Bank of England indicates massive increase in inflation for 2017

Posted by Neil Greenhill in Banking on 7 November 2016 - Neil is a Senior Credit Analyst at checkmyfile

The Bank of England has reassessed its 2017 inflation forecast in the wake of Brexit and increased its prediction to triple the current rate of inflation. The UK’s central bank now expects the rate of inflation to reach 2.7% next year, whereas the current level stands at 1%.

The dramatic increase in inflation is blamed on the slide in the value of the pound, which makes the price of imported goods more expensive. The Bank of England aims to keep inflation at around 2%, however after the predicted increases in 2017 it does not expect inflation to return to this level until 2020. Despite the Bank predicting a significant rise, others are suggesting that inflation may reach even higher levels. Earlier this week the National Institute for Economic and Social Research warned that inflation could reach 4% in the latter stages of 2017 with a rapid acceleration throughout the year as the cost of the falling pound is passed onto consumers by retailers.

Following its prediction of much higher inflation, the Bank of England warned that this could affect future decisions on where to set the interest rate. Increased inflation is traditionally reduced by increasing interest rates (which takes money out of the economy stemming price increases). In particular the Bank stated “there are limits to the extent to which above-target inflation can be tolerated”, indicating that should inflation increase too far the bank may have to act by increasing interest rates.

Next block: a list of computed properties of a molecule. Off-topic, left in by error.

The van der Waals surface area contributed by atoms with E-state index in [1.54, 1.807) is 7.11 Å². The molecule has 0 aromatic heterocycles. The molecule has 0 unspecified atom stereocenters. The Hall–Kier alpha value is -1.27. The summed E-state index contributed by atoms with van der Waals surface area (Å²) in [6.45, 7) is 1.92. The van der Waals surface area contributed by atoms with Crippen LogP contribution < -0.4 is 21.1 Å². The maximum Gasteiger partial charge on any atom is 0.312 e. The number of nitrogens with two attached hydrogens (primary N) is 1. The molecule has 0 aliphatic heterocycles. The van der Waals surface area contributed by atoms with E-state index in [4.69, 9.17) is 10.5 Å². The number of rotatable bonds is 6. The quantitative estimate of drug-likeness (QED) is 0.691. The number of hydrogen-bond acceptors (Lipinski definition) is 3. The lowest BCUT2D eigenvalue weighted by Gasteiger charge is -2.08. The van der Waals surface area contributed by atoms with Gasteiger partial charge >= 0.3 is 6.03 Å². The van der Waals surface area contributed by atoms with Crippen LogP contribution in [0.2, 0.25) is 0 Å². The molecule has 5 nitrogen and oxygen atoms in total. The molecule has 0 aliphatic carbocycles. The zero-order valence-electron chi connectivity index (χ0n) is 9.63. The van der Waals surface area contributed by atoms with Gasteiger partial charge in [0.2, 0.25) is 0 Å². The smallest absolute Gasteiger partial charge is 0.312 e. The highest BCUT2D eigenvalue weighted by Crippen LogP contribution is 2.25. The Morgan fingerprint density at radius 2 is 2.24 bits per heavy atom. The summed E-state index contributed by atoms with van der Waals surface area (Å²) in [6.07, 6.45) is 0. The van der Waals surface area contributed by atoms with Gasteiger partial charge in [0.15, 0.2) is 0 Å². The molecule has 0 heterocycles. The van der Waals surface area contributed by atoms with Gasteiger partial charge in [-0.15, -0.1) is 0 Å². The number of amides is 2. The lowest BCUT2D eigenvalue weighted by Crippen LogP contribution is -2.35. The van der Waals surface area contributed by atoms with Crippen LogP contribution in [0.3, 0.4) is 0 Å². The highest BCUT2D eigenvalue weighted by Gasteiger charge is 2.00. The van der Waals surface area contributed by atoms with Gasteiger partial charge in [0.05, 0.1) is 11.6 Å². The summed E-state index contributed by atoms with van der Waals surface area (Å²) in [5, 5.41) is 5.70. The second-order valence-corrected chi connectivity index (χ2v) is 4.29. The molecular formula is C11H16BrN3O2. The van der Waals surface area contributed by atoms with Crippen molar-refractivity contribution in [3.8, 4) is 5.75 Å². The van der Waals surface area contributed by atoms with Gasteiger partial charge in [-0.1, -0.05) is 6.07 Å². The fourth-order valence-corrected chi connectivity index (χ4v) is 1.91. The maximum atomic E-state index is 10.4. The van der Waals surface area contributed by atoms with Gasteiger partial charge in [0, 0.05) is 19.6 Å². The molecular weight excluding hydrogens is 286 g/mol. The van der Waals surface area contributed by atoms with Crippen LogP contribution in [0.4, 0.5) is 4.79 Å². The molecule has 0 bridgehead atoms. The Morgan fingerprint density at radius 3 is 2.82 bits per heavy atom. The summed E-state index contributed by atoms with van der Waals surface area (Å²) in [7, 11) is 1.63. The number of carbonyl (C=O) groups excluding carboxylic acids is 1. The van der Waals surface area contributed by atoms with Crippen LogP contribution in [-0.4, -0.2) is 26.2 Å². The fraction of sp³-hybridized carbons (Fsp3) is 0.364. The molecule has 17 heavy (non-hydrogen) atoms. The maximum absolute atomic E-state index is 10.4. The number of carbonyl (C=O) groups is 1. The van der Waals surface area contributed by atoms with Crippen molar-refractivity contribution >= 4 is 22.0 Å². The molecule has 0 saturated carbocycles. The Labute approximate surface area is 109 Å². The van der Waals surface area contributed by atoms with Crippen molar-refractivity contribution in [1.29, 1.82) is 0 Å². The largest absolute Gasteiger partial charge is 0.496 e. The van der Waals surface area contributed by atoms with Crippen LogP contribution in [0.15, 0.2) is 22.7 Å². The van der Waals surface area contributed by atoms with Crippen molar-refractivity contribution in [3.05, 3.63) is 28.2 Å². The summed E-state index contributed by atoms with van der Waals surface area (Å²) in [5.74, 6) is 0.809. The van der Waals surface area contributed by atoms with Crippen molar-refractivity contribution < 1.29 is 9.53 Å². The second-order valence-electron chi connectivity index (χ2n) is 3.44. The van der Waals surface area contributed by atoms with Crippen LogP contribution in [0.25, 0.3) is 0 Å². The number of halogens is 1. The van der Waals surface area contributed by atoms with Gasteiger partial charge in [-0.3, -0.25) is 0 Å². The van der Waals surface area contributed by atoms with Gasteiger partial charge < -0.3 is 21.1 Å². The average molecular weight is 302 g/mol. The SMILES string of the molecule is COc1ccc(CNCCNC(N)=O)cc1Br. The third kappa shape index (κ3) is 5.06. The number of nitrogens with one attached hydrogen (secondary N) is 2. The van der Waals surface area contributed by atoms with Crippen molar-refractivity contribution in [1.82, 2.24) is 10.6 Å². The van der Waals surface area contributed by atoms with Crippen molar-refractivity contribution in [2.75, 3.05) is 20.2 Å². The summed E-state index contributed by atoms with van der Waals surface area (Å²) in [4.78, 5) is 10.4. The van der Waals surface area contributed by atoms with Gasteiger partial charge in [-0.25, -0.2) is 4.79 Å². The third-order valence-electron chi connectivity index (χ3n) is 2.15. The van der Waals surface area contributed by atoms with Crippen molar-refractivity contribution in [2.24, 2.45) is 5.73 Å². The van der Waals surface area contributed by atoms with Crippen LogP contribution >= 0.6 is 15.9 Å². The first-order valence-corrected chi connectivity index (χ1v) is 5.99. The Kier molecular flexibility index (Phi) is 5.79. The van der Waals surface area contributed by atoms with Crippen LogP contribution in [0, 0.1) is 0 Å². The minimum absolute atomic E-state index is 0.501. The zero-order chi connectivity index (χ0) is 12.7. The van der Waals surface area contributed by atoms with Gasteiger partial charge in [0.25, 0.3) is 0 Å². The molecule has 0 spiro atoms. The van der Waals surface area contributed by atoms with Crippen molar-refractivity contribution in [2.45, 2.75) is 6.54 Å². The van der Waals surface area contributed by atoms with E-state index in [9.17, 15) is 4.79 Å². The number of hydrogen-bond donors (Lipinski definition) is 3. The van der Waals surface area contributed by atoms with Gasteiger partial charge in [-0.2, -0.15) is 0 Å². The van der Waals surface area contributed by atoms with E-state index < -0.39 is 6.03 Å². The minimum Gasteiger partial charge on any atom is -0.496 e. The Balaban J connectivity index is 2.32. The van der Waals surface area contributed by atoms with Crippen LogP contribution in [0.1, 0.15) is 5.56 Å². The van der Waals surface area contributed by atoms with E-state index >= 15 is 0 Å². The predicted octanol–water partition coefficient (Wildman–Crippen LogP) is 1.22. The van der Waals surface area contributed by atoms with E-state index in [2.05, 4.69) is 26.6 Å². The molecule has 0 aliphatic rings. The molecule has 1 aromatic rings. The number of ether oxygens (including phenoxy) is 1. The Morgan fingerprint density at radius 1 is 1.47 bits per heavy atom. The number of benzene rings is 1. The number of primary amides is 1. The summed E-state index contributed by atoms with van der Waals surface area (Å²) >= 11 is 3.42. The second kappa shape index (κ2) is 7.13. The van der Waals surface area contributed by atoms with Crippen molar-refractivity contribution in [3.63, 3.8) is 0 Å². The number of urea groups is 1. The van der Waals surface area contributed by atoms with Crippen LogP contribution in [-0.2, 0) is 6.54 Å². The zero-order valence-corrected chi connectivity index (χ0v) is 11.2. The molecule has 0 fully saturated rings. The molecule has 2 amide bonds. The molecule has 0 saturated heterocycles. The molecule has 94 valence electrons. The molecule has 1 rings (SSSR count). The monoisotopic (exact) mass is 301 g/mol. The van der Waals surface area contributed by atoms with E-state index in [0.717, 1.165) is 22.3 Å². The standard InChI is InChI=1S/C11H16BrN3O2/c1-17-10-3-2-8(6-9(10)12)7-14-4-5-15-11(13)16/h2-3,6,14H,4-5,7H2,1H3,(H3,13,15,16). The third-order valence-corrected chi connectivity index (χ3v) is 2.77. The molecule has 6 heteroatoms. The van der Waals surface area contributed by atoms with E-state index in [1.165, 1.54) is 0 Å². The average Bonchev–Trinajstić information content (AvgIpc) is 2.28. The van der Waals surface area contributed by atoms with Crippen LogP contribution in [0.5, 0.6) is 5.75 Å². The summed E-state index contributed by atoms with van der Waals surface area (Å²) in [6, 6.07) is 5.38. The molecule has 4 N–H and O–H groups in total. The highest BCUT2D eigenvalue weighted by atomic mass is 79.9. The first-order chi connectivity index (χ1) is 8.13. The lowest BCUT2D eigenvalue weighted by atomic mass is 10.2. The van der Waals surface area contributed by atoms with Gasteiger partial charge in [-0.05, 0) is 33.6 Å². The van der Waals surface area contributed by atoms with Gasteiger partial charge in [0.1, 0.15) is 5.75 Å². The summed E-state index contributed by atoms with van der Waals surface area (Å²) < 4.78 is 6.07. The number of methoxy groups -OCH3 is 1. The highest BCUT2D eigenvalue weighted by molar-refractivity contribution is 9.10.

For the present, interest rates were left unchanged at 0.25%. Previous guidance issue in August indicated the Bank was ready to cut interest rates further if the economy had worsened, however the bank has now said this guidance has expired.

Reflecting that the immediate effect of Brexit has not been as dramatic as previously believed, the Bank of England increased its forecast for growth in the UK economy during 2017 from its earlier prediction of 0.8% to 1.4%. However, it simultaneously reduced its forecast for growth in 2018 to 1.5% down from 1.8%.

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